Also today: French president Sarkozy says capitalism needs to be re-invented; Democrats keep eyes on healthcare reform, despite severe setbacks; US Fed seeks way out of stimulus without crashing economy; Kazakhs ink last link in supply chain for Afghan war; US Treasury Secretary Geithner fights for political life; Fear abounds after Sri Lanka election.
George Soros says banks must be broken up
US President Barack Obama wants to do it; the governor of the Bank of England thinks he may want to do it, and now investor extraordinaire George Soros says it’s time the banks that are “too big to fail” were broken into pieces. That must have stunned the delegates gathered at Davos, where the atmosphere is surely more subdued than in years past, but a little less gloomy than at last year’s event. During a press lunch, Soros also said Wall Street bankers are tone-deaf. Despite all sorts of public hearings, they just can’t hear the anger both sides of the Atlantic that says it’s not business as usual. The assembled bankers were on the defensive, muttering away in dark corners to anyone who will listen, as regulators look for ways to separate their commercial banking operations and their investment businesses.
French president Sarkozy says capitalism needs to be re-invented
The French president is taking remedies for the global financial crisis a step further than George Soros and US President Barack Obama. Nicolas Sarkozy, in a keynote speech at the World Economic Forum in Switzerland, said it’s time for a fundamental rethink of capitalism, in the context of “moral” imperatives. Regulators in Europe and the US are on the warpath over banks and their lending practices. The French and British have already cracked down hard on bankers’ bonuses, while Obama is seeking widespread changes to the size and scope of big banking operations.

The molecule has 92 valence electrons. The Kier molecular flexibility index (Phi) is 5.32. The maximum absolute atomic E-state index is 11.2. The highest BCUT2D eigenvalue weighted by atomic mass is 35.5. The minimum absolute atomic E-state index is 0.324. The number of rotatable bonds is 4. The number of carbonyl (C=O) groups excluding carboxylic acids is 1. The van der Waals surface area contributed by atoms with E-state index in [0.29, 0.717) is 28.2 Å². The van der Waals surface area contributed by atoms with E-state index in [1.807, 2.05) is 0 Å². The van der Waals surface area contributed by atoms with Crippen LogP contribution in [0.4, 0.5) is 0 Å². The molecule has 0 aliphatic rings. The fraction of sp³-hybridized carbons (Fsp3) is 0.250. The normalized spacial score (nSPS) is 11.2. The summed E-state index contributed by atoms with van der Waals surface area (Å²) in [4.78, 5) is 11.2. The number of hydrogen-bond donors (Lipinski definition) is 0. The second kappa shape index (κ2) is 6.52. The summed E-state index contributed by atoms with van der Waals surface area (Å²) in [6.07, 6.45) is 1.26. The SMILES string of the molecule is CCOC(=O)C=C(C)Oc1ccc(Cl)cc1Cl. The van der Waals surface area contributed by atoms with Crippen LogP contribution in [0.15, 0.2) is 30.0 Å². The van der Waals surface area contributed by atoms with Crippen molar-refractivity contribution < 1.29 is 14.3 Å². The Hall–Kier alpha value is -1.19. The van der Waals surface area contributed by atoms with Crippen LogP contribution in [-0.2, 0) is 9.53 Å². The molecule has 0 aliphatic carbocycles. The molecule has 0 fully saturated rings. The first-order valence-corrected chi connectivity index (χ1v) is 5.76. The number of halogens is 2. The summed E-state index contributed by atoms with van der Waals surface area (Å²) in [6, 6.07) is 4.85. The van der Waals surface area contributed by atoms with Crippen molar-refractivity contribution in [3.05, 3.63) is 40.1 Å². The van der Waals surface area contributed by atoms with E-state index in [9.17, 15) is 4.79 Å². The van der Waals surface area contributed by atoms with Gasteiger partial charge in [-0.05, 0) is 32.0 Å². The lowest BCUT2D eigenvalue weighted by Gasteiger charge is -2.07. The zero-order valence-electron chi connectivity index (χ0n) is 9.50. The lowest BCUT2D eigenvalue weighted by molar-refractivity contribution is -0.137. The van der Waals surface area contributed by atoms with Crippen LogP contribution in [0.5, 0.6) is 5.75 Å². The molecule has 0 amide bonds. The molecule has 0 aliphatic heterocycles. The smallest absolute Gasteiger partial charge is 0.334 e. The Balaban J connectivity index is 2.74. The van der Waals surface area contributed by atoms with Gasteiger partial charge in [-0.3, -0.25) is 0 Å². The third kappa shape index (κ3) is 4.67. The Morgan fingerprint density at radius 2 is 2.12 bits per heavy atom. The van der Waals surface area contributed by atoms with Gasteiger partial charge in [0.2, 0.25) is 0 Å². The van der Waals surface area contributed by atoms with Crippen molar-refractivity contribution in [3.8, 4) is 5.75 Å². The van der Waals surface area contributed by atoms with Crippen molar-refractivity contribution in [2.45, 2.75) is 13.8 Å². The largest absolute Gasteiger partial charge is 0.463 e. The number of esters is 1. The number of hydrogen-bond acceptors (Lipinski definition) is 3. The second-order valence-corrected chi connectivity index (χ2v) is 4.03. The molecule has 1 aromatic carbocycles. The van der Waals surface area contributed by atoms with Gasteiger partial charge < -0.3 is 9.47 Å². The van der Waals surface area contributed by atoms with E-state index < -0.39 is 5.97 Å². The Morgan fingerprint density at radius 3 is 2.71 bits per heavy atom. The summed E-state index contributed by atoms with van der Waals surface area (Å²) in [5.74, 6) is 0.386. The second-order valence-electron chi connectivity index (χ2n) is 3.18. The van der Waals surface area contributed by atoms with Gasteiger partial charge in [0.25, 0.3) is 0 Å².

Democrats still want healthcare reform, despite severe setbacks
Despite huge setbacks a year after they won the White House, Democrats say that dumping healthcare reform is not an option. Just last week they lost former liberal Senator Edward Kennedy’s safe seat of 46 years in Massachusetts, putting more spokes in the wheel of governing a nation beset with problems. They’ve been given a recent fillip by US Catholic bishops and the head of the country’s largest labour federation, who wrote to Congress saying that providing affordable, quality care to all is a policy priority. This issue has caused many a US administration to stumble, as some 46 million Americans don’t have health cover. Obama’s Democrats have grasped the nettle with both hands, and are now feeling its sting. The Catholic bishops won’t support a bill that includes taxpayer funded abortion, while unions oppose a proposed tax on high-cost insurance plans.
US Fed seeks way out of stimulus without crashing economy
The US Federal Reserve is focusing on how to stem the flow of taxpayer funds injected into the economy to battle the October 2008 markets collapse. Fed boss Ben Bernanke, who was appointed by the former Bush administration, looks like he’ll keep his job. While no major changes in interest rates or current economic support programmes are expected, the nation’s central bank is looking to exit the $700 billion stimulus without killing the renewed energy in the economy. A raft of proposed legislations, including limiting the size and scope of banking activities to reduce systemic risk, is in the pipeline, and bankers are aggrieved that this will constrain their industry.